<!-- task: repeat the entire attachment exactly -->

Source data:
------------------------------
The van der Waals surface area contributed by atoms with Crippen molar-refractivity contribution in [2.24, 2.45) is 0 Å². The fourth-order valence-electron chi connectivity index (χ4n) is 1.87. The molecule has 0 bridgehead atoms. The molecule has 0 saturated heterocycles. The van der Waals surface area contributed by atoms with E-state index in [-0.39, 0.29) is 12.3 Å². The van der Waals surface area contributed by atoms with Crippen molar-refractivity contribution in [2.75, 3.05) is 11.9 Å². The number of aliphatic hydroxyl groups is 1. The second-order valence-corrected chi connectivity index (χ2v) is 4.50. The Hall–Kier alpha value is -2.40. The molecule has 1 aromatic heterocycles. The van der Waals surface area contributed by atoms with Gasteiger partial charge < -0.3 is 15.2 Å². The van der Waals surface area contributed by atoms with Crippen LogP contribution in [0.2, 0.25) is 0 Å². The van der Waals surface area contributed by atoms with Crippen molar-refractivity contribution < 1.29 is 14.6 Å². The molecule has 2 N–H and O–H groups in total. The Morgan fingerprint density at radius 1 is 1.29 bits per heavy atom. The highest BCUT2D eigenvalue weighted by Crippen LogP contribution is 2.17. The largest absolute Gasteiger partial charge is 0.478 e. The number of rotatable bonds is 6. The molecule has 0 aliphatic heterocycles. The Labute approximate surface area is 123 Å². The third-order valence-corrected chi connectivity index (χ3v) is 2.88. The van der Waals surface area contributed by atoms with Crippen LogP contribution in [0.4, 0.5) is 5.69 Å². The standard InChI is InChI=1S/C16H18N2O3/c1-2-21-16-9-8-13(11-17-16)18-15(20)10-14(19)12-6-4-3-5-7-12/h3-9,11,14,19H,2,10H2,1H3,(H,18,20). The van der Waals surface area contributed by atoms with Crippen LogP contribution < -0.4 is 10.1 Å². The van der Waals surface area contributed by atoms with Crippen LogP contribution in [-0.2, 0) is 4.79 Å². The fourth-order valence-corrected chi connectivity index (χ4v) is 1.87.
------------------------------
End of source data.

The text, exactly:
The van der Waals surface area contributed by atoms with Crippen molar-refractivity contribution in [2.24, 2.45) is 0 Å². The fourth-order valence-electron chi connectivity index (χ4n) is 1.87. The molecule has 0 bridgehead atoms. The molecule has 0 saturated heterocycles. The van der Waals surface area contributed by atoms with E-state index in [-0.39, 0.29) is 12.3 Å². The van der Waals surface area contributed by atoms with Crippen molar-refractivity contribution in [2.75, 3.05) is 11.9 Å². The number of aliphatic hydroxyl groups is 1. The second-order valence-corrected chi connectivity index (χ2v) is 4.50. The Hall–Kier alpha value is -2.40. The molecule has 1 aromatic heterocycles. The van der Waals surface area contributed by atoms with Gasteiger partial charge < -0.3 is 15.2 Å². The van der Waals surface area contributed by atoms with Crippen LogP contribution in [0.2, 0.25) is 0 Å². The van der Waals surface area contributed by atoms with Crippen molar-refractivity contribution < 1.29 is 14.6 Å². The molecule has 2 N–H and O–H groups in total. The Morgan fingerprint density at radius 1 is 1.29 bits per heavy atom. The highest BCUT2D eigenvalue weighted by Crippen LogP contribution is 2.17. The largest absolute Gasteiger partial charge is 0.478 e. The number of rotatable bonds is 6. The molecule has 0 aliphatic heterocycles. The Labute approximate surface area is 123 Å². The third-order valence-corrected chi connectivity index (χ3v) is 2.88. The van der Waals surface area contributed by atoms with Crippen LogP contribution in [0.4, 0.5) is 5.69 Å². The standard InChI is InChI=1S/C16H18N2O3/c1-2-21-16-9-8-13(11-17-16)18-15(20)10-14(19)12-6-4-3-5-7-12/h3-9,11,14,19H,2,10H2,1H3,(H,18,20). The van der Waals surface area contributed by atoms with Crippen LogP contribution < -0.4 is 10.1 Å². The van der Waals surface area contributed by atoms with Crippen LogP contribution in [-0.2, 0) is 4.79 Å². The fourth-order valence-corrected chi connectivity index (χ4v) is 1.87.